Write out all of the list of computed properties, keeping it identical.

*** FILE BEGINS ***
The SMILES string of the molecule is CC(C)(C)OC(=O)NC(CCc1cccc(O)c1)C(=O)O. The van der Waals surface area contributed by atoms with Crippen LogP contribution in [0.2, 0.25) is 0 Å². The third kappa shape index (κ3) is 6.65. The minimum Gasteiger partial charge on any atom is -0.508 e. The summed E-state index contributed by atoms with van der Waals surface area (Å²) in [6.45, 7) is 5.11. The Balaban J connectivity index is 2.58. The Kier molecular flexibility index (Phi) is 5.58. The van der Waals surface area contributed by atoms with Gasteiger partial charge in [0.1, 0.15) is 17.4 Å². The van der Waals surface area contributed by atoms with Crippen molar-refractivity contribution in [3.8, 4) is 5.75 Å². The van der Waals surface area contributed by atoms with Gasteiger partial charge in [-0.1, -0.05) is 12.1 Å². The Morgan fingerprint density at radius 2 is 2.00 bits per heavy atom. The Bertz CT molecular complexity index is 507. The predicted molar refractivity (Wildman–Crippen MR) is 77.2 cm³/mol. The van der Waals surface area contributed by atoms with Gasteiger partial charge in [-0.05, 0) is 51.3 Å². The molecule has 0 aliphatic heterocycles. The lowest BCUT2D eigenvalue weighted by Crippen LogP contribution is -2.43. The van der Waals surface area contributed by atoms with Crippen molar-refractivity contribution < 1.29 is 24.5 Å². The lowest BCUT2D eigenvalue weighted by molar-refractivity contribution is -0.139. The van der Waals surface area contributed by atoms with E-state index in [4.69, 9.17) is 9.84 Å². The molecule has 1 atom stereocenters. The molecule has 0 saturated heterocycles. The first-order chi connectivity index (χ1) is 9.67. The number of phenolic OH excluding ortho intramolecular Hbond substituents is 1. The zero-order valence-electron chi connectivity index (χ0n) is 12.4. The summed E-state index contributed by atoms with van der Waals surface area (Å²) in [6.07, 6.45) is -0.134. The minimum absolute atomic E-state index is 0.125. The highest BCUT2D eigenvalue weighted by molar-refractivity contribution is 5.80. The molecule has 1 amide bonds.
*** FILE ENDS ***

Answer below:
The SMILES string of the molecule is CC(C)(C)OC(=O)NC(CCc1cccc(O)c1)C(=O)O. The van der Waals surface area contributed by atoms with Crippen LogP contribution in [0.2, 0.25) is 0 Å². The third kappa shape index (κ3) is 6.65. The minimum Gasteiger partial charge on any atom is -0.508 e. The summed E-state index contributed by atoms with van der Waals surface area (Å²) in [6.45, 7) is 5.11. The Balaban J connectivity index is 2.58. The Kier molecular flexibility index (Phi) is 5.58. The van der Waals surface area contributed by atoms with Gasteiger partial charge in [0.1, 0.15) is 17.4 Å². The van der Waals surface area contributed by atoms with Crippen molar-refractivity contribution in [3.8, 4) is 5.75 Å². The van der Waals surface area contributed by atoms with Gasteiger partial charge in [-0.1, -0.05) is 12.1 Å². The Morgan fingerprint density at radius 2 is 2.00 bits per heavy atom. The Bertz CT molecular complexity index is 507. The predicted molar refractivity (Wildman–Crippen MR) is 77.2 cm³/mol. The van der Waals surface area contributed by atoms with Gasteiger partial charge in [-0.05, 0) is 51.3 Å². The molecule has 0 aliphatic heterocycles. The lowest BCUT2D eigenvalue weighted by Crippen LogP contribution is -2.43. The van der Waals surface area contributed by atoms with Crippen molar-refractivity contribution < 1.29 is 24.5 Å². The lowest BCUT2D eigenvalue weighted by molar-refractivity contribution is -0.139. The van der Waals surface area contributed by atoms with E-state index in [4.69, 9.17) is 9.84 Å². The molecule has 1 atom stereocenters. The molecule has 0 saturated heterocycles. The first-order chi connectivity index (χ1) is 9.67. The number of phenolic OH excluding ortho intramolecular Hbond substituents is 1. The zero-order valence-electron chi connectivity index (χ0n) is 12.4. The summed E-state index contributed by atoms with van der Waals surface area (Å²) in [6.07, 6.45) is -0.134. The minimum absolute atomic E-state index is 0.125. The highest BCUT2D eigenvalue weighted by molar-refractivity contribution is 5.80. The molecule has 1 amide bonds.